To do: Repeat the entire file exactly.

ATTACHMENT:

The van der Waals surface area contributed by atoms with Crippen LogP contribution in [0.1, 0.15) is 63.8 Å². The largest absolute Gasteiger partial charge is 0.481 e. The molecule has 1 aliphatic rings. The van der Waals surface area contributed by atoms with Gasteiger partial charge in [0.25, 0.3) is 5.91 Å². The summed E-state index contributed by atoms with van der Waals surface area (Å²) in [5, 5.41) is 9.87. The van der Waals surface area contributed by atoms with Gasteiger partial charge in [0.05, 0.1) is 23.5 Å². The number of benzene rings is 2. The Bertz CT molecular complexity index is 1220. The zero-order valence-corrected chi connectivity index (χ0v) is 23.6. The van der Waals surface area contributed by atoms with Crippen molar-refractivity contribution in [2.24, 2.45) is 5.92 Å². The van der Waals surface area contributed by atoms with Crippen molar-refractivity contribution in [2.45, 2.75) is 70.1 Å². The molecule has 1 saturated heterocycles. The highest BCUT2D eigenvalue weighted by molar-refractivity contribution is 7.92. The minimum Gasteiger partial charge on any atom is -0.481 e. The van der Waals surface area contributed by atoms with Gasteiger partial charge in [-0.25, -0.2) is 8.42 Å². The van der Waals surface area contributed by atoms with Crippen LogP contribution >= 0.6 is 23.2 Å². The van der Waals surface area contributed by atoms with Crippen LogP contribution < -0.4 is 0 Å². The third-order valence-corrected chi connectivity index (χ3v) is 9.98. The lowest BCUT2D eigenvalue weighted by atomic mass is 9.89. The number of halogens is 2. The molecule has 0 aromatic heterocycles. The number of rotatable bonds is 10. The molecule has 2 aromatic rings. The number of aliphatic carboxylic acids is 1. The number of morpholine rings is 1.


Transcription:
The van der Waals surface area contributed by atoms with Crippen LogP contribution in [0.1, 0.15) is 63.8 Å². The largest absolute Gasteiger partial charge is 0.481 e. The molecule has 1 aliphatic rings. The van der Waals surface area contributed by atoms with Gasteiger partial charge in [0.25, 0.3) is 5.91 Å². The summed E-state index contributed by atoms with van der Waals surface area (Å²) in [5, 5.41) is 9.87. The van der Waals surface area contributed by atoms with Gasteiger partial charge in [0.05, 0.1) is 23.5 Å². The number of benzene rings is 2. The Bertz CT molecular complexity index is 1220. The zero-order valence-corrected chi connectivity index (χ0v) is 23.6. The van der Waals surface area contributed by atoms with Crippen molar-refractivity contribution in [2.24, 2.45) is 5.92 Å². The van der Waals surface area contributed by atoms with Crippen molar-refractivity contribution in [2.45, 2.75) is 70.1 Å². The molecule has 1 saturated heterocycles. The highest BCUT2D eigenvalue weighted by molar-refractivity contribution is 7.92. The minimum Gasteiger partial charge on any atom is -0.481 e. The van der Waals surface area contributed by atoms with Gasteiger partial charge in [-0.25, -0.2) is 8.42 Å². The van der Waals surface area contributed by atoms with Crippen LogP contribution >= 0.6 is 23.2 Å². The van der Waals surface area contributed by atoms with Crippen LogP contribution < -0.4 is 0 Å². The third-order valence-corrected chi connectivity index (χ3v) is 9.98. The lowest BCUT2D eigenvalue weighted by atomic mass is 9.89. The number of halogens is 2. The molecule has 0 aromatic heterocycles. The number of rotatable bonds is 10. The molecule has 2 aromatic rings. The number of aliphatic carboxylic acids is 1. The number of morpholine rings is 1.